Beautiful Angkor Wat (even with millions of tourists!)

Like most people who visit Cambodia, the number one thing I was excited for was of course the UNESCO World Heritage Angkor Wat. I was prepared for it to be extremely busy, but it was absolutely mobbed! The fact that it was Chinese New Year obviously didn’t help. I was given mixed reviews by others who went for sunrise, but I wasn’t missing this opportunity to see the sun rise above this ancient beauty. I knew it would be worth it.

I did the tour with Kardie who I met in Koh Chang and Mexican Joel who I met at Downtown hostel in Siem Reap. We shared a tuk tuk and paid $5 each for the short tour. In order to dodge the colossal ticket queues that build up within minutes, we were up, ready and in the tuk tuk by 4.30am!

The roads were deserted and we embraced the cold breeze that would soon be replaced by Cambodia’s clammy heat. A day pass costs $20 but we got a three day pass for $40 and this can be used within one week. The prices are due to double in February though which is pretty poo.

It was so dark walking to the temple but luckily some well-prepared tourists (unlike myself) had torches. All we could see were these great silhouettes. The sky slowly became brushed with orange and pink and the reflections on the lake created a perfect mirror image of the temple. All I could hear was the click click clicks of everyone’s cameras, trying to capture what we were seeing. It’s never the same in a photo though! So Was getting out of bed at 4am worth it? 100%.

We realised afterwards how lucky we’d been choosing our spot. As you walk in you can choose to sit either on the left or right. The left side was completely packed with people! The right side was so quiet in comparison.

Inside Angkor Wat is incredible. It’s like stepping into the past. Walking alongside the huge stone walls and statues built by archaeological geniuses in the 12th century made me marvel at the strength and craftsmanship of humans all those years ago. How on Earth did they manage to do it? Researchers believe the sandstone blocks were brought to the site via networks of hundreds of canals. However, I’ve come to the conclusion that they must’ve had superhuman powers.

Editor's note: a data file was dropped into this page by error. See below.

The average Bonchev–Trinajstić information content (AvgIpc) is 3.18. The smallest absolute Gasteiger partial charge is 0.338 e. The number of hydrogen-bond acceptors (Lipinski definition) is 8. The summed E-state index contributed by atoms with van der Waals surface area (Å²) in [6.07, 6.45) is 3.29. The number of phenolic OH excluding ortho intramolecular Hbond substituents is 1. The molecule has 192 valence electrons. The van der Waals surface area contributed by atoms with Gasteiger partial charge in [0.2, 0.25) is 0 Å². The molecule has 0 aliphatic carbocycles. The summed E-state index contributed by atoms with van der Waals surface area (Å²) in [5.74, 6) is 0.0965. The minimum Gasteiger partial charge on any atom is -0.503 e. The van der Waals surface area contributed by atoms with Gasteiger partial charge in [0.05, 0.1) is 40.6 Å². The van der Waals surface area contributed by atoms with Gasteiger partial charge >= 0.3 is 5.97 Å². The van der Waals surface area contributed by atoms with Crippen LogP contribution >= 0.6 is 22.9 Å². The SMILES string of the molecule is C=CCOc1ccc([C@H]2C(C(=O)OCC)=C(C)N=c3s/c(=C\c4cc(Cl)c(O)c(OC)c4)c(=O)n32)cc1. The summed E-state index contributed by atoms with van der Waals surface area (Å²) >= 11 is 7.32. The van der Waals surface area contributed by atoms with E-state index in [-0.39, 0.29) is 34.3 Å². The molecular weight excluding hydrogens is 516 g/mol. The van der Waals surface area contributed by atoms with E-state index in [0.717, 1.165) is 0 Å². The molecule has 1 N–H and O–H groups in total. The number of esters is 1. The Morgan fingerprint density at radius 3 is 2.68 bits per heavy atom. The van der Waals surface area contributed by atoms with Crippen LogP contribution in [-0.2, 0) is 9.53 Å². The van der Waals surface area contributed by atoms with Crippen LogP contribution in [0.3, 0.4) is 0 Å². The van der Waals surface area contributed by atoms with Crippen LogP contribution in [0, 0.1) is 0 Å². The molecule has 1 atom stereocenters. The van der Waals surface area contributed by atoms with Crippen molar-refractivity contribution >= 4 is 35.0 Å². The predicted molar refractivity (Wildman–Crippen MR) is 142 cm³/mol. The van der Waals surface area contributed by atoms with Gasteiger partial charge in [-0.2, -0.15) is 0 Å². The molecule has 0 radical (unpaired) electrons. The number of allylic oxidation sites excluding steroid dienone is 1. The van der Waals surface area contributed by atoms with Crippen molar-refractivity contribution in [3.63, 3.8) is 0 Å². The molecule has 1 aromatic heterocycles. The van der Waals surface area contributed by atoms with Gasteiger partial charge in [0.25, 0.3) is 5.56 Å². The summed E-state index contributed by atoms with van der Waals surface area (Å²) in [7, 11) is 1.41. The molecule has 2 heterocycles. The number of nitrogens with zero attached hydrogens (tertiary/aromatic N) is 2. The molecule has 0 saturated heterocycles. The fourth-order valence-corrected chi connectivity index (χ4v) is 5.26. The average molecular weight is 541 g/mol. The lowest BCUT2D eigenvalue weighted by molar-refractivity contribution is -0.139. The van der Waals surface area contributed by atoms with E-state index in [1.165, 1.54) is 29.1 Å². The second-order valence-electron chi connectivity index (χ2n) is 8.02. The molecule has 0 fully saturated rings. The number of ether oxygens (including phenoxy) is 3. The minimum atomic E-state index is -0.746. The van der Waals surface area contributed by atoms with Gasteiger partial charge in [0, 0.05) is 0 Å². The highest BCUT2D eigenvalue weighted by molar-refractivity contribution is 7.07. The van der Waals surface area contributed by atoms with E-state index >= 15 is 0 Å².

Angkor Wat was originally built to worship Lord Vishnu and looking at the some of the intricate carvings on the walls it’s easy to recognise the Hindu influence. I noticed this quite a lot throughout several temples.

My favourite temple was Bayon. Giant, smiling faces are carved into stone towers that occupy all corners of the temple. It’s said that the faces represent the four smiles – the charming smile, the glad smile, the sad smile and the beautiful smile. I love how the faces are put together like a jigsaw.

While the temples are the main attraction, I was amazed by the trees throughout the whole site ( bloody tree hugger I know). Seriously though, the trunk segments intertwine in all directions creating some crazy shapes and the roots have expanded so much that they’ve completely occupied the grounds which support them.

In Ta Prohm Temple (where Tomb Raider was filmed) the structures are decayed and piles of rubble are scattered all around. Although the building is derelict the place feels very alive. The roots of the decayed trees smother and clasp onto every stone in its path, making it look and feel like they’re holding the ruins together.

The second day we got bicycles and cycled a whopping thirty kilometres. My legs felt like jelly by the end of it, my poor body hasn’t done exercise like that in months! It was actually an accident that we cycled that far, we didn’t realise we’d taken the long route!

Getting bikes was a really nice way to see the beauty of the temple grounds. We rode across rivers, saw baby monkeys and met some very friendly locals along the way. We did our best seeing as many temples as possible but there are just too many! My favourite today was Neak Pean. The temple is completely surrounded by water making it very tranquil. The walk there across a long pontoon was also nice.

By the end of the day I was completely templed out. We managed to navigate ourselves in rush hour traffic back to Siem Reap amongst hundreds of motorbikes with our numb bums. Exhausted and soo hungry, an Angkor beer and loads of carbs were ordered asap to finish up two days of exploring these ancient marvels.


2 Comments Add yours

  1. It looks absolutely stunning! Such a pity about all the crowds though, but what can you do I suppose!


    1. It really is! These places are always going to be so busy but you have to make the most of it!

      Liked by 1 person

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